Interest rates remain unchanged
As we expected, the Monetary Policy Council (MPC) has not changed interest rates at its meeting today (the reference rate is 0.10%). In accordance with the press release, the MPC expects the economic activity to recover in 2021, but the pace of the recovery will depend mainly on the development of the pandemic-related situation and related restrictions. Like in January this year, also the present announcement emphasised a positive impact of measures taken as part of the economic policy, including the easing of the NBP’s monetary policy, on the economic activity. However, the Council maintained its opinion, according to which the heightened uncertainty and the weaker sentiment of economic agents than before the pandemic combined with “the lack of a visible and more durable zloty exchange rate adjustment to the global pandemic shock and to the monetary policy easing introduced by NBP” will slow the economic recovery down. The Council also maintained its statement concerning the foreign exchange policy expressed in the January announcement: “In order to strengthen the impact of NBP’s monetary policy easing on the economy, NBP may also intervene in the foreign exchange market. The timing and scale of the measures taken by NBP will depend on the market conditions”.
In accordance with the announcement, the NBP is going to continue to purchase treasury securities and debt securities guaranteed by the State Treasury on the secondary market as part of structural open market operations (the value of bonds purchased so far is PLN 108.6bn).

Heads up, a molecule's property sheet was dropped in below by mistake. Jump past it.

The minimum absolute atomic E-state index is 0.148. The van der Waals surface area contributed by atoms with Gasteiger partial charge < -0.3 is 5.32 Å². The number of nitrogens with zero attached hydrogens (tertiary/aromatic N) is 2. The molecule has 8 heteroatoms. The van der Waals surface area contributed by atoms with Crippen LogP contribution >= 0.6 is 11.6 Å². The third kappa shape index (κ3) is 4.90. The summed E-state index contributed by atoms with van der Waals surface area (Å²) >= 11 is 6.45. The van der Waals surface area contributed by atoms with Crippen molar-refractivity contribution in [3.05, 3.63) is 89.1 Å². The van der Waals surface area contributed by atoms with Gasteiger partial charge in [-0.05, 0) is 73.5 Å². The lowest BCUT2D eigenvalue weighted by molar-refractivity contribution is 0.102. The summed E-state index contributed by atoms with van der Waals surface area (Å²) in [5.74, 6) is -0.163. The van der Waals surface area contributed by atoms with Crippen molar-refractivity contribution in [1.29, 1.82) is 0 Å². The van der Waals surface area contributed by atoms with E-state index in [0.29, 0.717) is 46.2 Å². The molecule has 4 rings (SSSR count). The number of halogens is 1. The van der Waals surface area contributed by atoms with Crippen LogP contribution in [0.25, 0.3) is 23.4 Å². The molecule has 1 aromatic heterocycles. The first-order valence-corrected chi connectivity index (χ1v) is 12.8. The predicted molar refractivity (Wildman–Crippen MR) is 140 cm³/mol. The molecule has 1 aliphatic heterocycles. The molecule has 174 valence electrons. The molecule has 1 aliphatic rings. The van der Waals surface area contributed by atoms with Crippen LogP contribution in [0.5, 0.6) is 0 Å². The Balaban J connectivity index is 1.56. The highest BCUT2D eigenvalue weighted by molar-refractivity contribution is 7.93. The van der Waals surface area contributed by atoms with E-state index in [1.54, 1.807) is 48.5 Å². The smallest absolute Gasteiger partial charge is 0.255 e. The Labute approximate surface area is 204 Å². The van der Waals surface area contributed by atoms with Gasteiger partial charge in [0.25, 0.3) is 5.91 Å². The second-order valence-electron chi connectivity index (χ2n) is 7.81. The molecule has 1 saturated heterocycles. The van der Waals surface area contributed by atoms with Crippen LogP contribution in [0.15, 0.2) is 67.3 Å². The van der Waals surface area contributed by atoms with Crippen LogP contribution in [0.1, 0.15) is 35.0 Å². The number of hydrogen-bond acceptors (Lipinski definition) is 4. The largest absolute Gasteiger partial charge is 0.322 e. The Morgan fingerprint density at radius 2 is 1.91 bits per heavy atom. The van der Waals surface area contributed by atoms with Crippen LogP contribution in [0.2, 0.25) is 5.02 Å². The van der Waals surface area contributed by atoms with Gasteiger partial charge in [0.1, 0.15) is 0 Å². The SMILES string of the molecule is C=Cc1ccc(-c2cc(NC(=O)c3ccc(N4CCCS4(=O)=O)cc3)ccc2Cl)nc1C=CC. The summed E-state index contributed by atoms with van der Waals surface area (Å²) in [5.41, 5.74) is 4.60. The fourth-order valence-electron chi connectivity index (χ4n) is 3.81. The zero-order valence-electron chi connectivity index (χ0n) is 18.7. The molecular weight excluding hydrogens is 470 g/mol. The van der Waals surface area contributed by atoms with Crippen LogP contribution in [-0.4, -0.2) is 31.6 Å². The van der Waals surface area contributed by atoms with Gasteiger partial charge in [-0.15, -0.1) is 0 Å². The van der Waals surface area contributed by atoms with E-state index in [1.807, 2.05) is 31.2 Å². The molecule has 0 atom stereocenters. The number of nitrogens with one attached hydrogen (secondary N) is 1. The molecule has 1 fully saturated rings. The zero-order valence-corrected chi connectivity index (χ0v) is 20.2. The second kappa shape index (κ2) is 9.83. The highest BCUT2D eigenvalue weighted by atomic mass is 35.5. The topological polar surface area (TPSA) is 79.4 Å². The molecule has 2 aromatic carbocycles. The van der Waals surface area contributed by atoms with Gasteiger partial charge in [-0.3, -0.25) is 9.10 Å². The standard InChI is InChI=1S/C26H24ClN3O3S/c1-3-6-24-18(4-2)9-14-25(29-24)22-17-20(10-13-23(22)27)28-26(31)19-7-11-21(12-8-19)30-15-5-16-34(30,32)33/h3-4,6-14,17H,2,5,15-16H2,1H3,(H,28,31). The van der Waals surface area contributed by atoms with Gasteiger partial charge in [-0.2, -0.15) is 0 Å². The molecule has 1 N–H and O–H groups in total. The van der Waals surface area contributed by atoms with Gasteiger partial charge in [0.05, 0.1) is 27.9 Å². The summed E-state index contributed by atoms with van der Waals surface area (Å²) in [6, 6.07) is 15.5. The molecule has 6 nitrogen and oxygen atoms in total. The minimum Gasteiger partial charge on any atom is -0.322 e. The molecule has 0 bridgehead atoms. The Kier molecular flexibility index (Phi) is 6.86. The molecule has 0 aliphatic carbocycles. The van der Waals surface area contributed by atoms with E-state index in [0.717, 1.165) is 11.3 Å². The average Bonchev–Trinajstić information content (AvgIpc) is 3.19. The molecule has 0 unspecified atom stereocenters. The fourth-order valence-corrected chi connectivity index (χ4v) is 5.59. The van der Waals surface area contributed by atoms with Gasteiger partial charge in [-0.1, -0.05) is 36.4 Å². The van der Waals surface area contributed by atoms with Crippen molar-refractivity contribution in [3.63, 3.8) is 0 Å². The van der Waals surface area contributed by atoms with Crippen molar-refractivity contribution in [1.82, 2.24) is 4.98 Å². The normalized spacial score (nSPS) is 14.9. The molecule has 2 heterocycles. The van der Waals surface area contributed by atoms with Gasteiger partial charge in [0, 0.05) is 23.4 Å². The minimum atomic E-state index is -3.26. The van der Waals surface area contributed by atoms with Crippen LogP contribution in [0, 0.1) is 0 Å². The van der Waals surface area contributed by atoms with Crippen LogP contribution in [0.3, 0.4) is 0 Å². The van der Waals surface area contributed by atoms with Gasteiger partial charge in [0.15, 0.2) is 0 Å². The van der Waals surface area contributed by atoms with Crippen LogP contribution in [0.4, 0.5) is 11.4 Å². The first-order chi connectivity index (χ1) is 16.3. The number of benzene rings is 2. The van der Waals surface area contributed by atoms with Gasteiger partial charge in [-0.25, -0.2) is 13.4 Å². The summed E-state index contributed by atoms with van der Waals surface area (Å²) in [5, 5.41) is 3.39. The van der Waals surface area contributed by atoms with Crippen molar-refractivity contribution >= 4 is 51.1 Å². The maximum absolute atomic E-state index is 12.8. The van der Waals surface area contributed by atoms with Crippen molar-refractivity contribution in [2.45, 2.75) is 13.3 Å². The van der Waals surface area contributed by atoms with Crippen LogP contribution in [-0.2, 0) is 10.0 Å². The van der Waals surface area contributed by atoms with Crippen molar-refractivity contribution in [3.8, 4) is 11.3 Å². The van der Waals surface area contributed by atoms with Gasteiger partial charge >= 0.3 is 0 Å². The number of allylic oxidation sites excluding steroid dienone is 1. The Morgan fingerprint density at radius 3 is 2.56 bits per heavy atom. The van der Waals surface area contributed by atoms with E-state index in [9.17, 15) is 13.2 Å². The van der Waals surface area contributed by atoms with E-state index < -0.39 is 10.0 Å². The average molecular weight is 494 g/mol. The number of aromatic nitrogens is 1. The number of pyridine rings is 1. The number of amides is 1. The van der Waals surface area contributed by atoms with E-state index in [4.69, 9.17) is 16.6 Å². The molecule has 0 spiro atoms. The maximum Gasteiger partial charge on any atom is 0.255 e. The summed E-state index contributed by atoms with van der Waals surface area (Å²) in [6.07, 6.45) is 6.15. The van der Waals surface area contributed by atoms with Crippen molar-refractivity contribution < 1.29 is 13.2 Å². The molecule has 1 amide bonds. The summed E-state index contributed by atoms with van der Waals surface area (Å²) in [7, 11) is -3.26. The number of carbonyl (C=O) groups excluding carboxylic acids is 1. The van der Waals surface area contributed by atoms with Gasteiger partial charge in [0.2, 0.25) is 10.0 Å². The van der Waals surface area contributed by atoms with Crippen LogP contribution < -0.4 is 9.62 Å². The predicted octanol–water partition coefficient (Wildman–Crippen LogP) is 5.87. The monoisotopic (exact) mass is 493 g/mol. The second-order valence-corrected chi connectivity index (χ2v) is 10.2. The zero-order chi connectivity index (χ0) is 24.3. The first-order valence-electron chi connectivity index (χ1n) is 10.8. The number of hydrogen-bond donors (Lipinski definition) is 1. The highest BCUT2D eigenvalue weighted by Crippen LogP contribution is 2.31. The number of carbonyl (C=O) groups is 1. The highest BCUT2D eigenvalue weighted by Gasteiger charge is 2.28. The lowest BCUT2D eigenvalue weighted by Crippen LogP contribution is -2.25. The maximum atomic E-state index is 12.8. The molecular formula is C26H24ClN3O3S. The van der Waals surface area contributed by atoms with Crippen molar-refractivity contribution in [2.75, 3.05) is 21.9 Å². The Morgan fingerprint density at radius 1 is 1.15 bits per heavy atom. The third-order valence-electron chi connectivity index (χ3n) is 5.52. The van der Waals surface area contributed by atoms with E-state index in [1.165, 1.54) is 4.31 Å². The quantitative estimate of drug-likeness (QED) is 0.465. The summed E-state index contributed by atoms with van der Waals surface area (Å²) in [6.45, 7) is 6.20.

NBP to continue to intervene in the currency market
The press release following the MPC meeting is consistent with our revised forecast, in which the MPC will not change interest rates until the end of 2022 (see MACROmap of 1/2/2021). We expect the reference rate to be raised for the first time in Q1 2023 (from 0.10% to 0.25%). This scenario is consistent with available forecasts predicting the development of the COVID-19 pandemic in Poland in the weeks to come, which indicate that the risk of the third wave of the pandemic is limited. Our mid-term forecast for the reference rate is also supported by the expected course of the monetary policy of the European Central Bank, whose balance sheet, after expected stabilisation in 2022, will fall markedly in early 2023. However, it should be emphasised that recent changes in the way the NBP is communicating with the environment suggest that the Polish monetary policy has become significantly less predictable, and there is significant uncertainty regarding how the NBP is going to determine interest rates in the future. The above also applies to the NBP foreign exchange policy. Despite a clear appreciation of the PLN seen over the last couple of days we expect the NBP to continue to intervene in the foreign currency market to reduce the pace and scale of PLN appreciation supported by lower risk aversion that can be seen globally. We still expect the EURPLN rate to stand at 4.50 at the end of Q1 2021, and to begin to fall gradually and consistently in Q2 2021.
In our opinion, the press release following today’s meeting of the Council will be neutral for the PLN and for the bond yields.